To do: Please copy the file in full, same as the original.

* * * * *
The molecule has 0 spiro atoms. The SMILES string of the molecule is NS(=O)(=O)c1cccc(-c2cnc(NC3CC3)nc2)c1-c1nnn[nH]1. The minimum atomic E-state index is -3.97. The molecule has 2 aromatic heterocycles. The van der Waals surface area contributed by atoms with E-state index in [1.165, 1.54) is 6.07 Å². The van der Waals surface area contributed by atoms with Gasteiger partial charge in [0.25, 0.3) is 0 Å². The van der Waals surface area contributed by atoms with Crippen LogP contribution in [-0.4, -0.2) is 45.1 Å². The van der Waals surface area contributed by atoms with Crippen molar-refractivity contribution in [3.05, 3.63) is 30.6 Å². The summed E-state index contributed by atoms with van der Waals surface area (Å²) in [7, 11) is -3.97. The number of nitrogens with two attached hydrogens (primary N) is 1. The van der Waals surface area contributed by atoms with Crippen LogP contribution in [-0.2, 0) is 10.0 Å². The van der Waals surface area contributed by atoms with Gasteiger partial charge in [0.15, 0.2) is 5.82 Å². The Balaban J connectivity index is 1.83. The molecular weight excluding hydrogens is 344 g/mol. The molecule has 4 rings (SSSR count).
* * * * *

The molecule has 0 spiro atoms. The SMILES string of the molecule is NS(=O)(=O)c1cccc(-c2cnc(NC3CC3)nc2)c1-c1nnn[nH]1. The minimum atomic E-state index is -3.97. The molecule has 2 aromatic heterocycles. The van der Waals surface area contributed by atoms with E-state index in [1.165, 1.54) is 6.07 Å². The van der Waals surface area contributed by atoms with Gasteiger partial charge in [0.25, 0.3) is 0 Å². The van der Waals surface area contributed by atoms with Crippen LogP contribution in [-0.4, -0.2) is 45.1 Å². The van der Waals surface area contributed by atoms with Crippen molar-refractivity contribution in [3.05, 3.63) is 30.6 Å². The summed E-state index contributed by atoms with van der Waals surface area (Å²) in [7, 11) is -3.97. The number of nitrogens with two attached hydrogens (primary N) is 1. The van der Waals surface area contributed by atoms with Crippen LogP contribution in [-0.2, 0) is 10.0 Å². The van der Waals surface area contributed by atoms with Gasteiger partial charge in [0.15, 0.2) is 5.82 Å². The Balaban J connectivity index is 1.83. The molecular weight excluding hydrogens is 344 g/mol. The molecule has 4 rings (SSSR count).